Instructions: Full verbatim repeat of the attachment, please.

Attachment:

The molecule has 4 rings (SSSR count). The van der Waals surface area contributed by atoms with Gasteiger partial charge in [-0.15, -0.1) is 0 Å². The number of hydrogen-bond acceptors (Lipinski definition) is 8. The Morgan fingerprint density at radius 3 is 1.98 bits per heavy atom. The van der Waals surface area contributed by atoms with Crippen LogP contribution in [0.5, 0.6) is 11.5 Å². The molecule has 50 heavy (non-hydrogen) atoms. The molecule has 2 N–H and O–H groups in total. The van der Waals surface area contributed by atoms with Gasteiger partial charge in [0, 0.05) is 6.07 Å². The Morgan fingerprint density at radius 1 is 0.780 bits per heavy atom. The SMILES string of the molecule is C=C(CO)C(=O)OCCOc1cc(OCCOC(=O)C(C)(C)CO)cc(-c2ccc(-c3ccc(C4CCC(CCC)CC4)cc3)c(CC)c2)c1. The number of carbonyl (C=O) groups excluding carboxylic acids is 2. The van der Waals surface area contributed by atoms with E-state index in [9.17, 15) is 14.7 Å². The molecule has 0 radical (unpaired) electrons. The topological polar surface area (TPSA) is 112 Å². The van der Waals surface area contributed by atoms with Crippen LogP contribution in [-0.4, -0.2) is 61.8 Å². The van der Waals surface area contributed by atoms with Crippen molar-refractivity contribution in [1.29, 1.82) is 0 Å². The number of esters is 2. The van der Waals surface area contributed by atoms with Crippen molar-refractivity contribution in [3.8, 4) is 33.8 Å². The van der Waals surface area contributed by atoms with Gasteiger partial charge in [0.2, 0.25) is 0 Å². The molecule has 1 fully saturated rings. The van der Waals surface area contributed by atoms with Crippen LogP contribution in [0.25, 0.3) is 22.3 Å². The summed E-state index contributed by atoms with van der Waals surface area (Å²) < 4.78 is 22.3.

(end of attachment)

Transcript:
The molecule has 4 rings (SSSR count). The van der Waals surface area contributed by atoms with Gasteiger partial charge in [-0.15, -0.1) is 0 Å². The number of hydrogen-bond acceptors (Lipinski definition) is 8. The Morgan fingerprint density at radius 3 is 1.98 bits per heavy atom. The van der Waals surface area contributed by atoms with Crippen LogP contribution in [0.5, 0.6) is 11.5 Å². The molecule has 50 heavy (non-hydrogen) atoms. The molecule has 2 N–H and O–H groups in total. The van der Waals surface area contributed by atoms with Gasteiger partial charge in [0, 0.05) is 6.07 Å². The Morgan fingerprint density at radius 1 is 0.780 bits per heavy atom. The SMILES string of the molecule is C=C(CO)C(=O)OCCOc1cc(OCCOC(=O)C(C)(C)CO)cc(-c2ccc(-c3ccc(C4CCC(CCC)CC4)cc3)c(CC)c2)c1. The number of carbonyl (C=O) groups excluding carboxylic acids is 2. The van der Waals surface area contributed by atoms with E-state index in [9.17, 15) is 14.7 Å². The molecule has 0 radical (unpaired) electrons. The topological polar surface area (TPSA) is 112 Å². The van der Waals surface area contributed by atoms with Crippen LogP contribution in [-0.4, -0.2) is 61.8 Å². The van der Waals surface area contributed by atoms with Crippen molar-refractivity contribution in [1.29, 1.82) is 0 Å². The number of esters is 2. The van der Waals surface area contributed by atoms with Crippen molar-refractivity contribution in [3.8, 4) is 33.8 Å². The van der Waals surface area contributed by atoms with Gasteiger partial charge in [0.2, 0.25) is 0 Å². The molecule has 1 fully saturated rings. The van der Waals surface area contributed by atoms with Crippen LogP contribution in [0.25, 0.3) is 22.3 Å². The summed E-state index contributed by atoms with van der Waals surface area (Å²) < 4.78 is 22.3.